FINANCIAL ASSISTANCE: The G-77/CHINA proposed that internationalorganizations increase the proportion and availability of ODA. He objected to languagelimiting recipients to developing countries where private investment has been low.CANADA emphasized the importance of concentrating on these countries’ needs. TheUS advocated replacing “management, conservation and sustainable development of alltypes of forests” from the Forest Principles with “SFM,” but the G-77/CHINA noted thatthe SFM is only one component of the former. SWITZERLAND said assistance shouldalso be given to countries poor in forest resources and who have developed policies toencourage SFM.

The US proposed adding “or other relevant policy processes” to bilateral and multilateralorganizations’ use of “national forest programmes” as a framework, as “NFP” issometimes used restrictively. CANADA and the EU advocated maintaining “NFPs”.MEXICO deleted a reference to national-level forest assessments.

On multilateral organizations’ forest programmes, the US proposed replacing “forest andforest-related activities” with “SFM activities,” but several delegations objected.

After proposals by the EU, SWITZERLAND and the US to delete a paragraph onclarifying the gap in resources to achieve SFM, discussion focused on whether a “gap”can be defined. The US and JAPAN preferred language requesting clarification ofavailable resources for achieving SFM while the EU preferred requesting identification ofurgent priority needs for developing countries. JAPAN asked for guidelines to determinethe percentage of ODA going to forests. INDIA proposed using Agenda 21 figures todetermine the global gap. References to international financial institutions and the donorcommunity were added to text reccomending that UN organizations clarify the resourcegap.

On innovative ways to use financial mechanisms and generate additional resources, therewas general agreement that “forest-specific” resources should include resources from“within and outside the forestry sector.” BRAZIL proposed language on “new andadditional” financial resources. CANADA rejected “new” but supported the concept ofdevoting additional resources to forests. MALAYSIA and the PHILIPPINES opposedweakening Forest Principles language. GABON proposed language calling for developedcountries to find solutions to developing country debt, to which the US added debtorcountries. Delegates agreed to refer to the debt problem, either in this or a new paragraph.

PRIVATE SECTOR INVESTMENT: Delegates removed brackets around“voluntary” codes to guide investments. The US proposed a new formulation to focus onthe role of the private sector in implementing voluntary codes of conduct. MEXICOadded language on mechanisms to reinvest income from forest products back into theforest sector, but the US proposed “ways” as less prescriptive than “mechanisms.” TheUS, supported by CANADA and INDONESIA but opposed by AUSTRALIA, noted thatadopting policies for full cost pricing is premature. CANADA said it is the private sector,not governments, that should develop voluntary codes.

Regarding incentives in developed countries for private sector investment in SFM, theEU added a reference to countries with private overseas investment in the forest sector.The US deleted a reference to tax breaks as incentives. GABON proposed languagecalling on developed countries to adapt policies and formulate incentives that encouragethe private sector to follow SFM principles and to invest in forest sectors in developingcountries.

NATIONAL CAPACITY AND COORDINATION: After several proposeddeletions on country-driven NFPs, delegates agreed to refer the definition of NFPs toWorking Group I. The US specified that “recipient” countries should reflect their nationalpriorities in their efforts and that donor “countries and” agencies “support,” rather than“finance,” national initiatives “to establish forest programmes and national policyframeworks.”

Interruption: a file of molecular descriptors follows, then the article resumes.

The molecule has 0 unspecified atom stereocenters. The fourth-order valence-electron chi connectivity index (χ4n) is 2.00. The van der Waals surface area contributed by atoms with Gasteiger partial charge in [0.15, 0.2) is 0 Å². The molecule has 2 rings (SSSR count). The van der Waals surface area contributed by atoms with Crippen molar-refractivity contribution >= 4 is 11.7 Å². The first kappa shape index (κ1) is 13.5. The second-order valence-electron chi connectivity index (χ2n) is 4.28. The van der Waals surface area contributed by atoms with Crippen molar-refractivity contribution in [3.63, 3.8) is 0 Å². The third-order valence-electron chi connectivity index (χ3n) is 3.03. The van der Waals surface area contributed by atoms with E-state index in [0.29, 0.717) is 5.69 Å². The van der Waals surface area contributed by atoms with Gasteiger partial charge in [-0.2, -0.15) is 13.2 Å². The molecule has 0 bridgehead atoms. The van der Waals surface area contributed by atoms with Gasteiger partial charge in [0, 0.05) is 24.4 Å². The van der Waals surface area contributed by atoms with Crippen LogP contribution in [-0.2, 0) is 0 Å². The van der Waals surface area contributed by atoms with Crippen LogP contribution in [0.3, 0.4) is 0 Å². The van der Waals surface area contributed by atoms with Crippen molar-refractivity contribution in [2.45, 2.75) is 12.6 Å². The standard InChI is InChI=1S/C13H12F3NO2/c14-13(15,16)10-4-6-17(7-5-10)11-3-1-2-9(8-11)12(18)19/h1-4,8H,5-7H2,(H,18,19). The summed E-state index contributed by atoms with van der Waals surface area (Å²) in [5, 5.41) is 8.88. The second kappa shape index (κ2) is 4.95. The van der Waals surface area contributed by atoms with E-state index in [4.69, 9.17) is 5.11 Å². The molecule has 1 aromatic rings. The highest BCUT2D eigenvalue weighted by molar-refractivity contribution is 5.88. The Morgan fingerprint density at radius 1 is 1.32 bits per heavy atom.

The US added a reference to employing “other economic instruments” to market-basedinstruments. INDIA recommended “internalizing” rather than “reducing” social costs andenvironmental impacts.

After attempts to amend text on community financing, language based on a proposal bySWITZERLAND to “enhance community-based forest management systems, includingcommunity financing as a fundamental strategy” was debated. VENEZUELA proposedlanguage stressing that mechanisms should be within the constitutional and legalframework of each country and referred to indigenous groups and land and forest owners.International organizations and institutions and multilateral financial institutions wereadded to the list of bodies which should enhance community-based efforts.

CANADA removed language on decentralizing planning and implementation ofdevelopment activities and referred it to Working Group I. Delegates also deletedsubparagraphs on: involving all concerned national bodies in planning, implementationand monitoring processes; pooling national resources to improve efficiency; and creatingan enabling environment for the use of environmentally sound technologies.

On identifying national authorities to coordinate deployment of finances, the USrecommended specifying “recipient” countries.


The question of whether to substitute the term “sustainable forest management” for“management, conservation and sustainable development of all types of forests” arose inboth Working Groups and in the corridors, leading delegates and observers to ponderpossible ramifications of such a change. Many who advocate the use of SFM believe thatthe term represents progress in the international forest policy dialogue since the time theForest Principles were crafted in Rio. Those who wish to retain the Rio language say thatit encompasses a broader range of social, economic and environmental values than doesSFM. Others are concerned that replacing Forest Principles language could dilute relatedcommitments to financial assistance for developing countries, and the application of IPFoutcomes to all types of forests.


WORKING GROUP I: Working Group I will meet in Conference Room 1 toconclude negotiations on programme element I.2 (underlying causes of deforestation) andbegin discussion of I.3 (traditional forest-related knowledge), I.4 (ecosystems affected bydesertification and pollution) and I.5 (countries with low forest cover). Look for theContact Group’s conclusions on I.1 (national forest and land-use plans).

WORKING GROUP II: Working Group II will meet in Conference Room 2 toconclude discussion of financial assistance and begin negotiating technology transfer andcapacity building and information.

Further information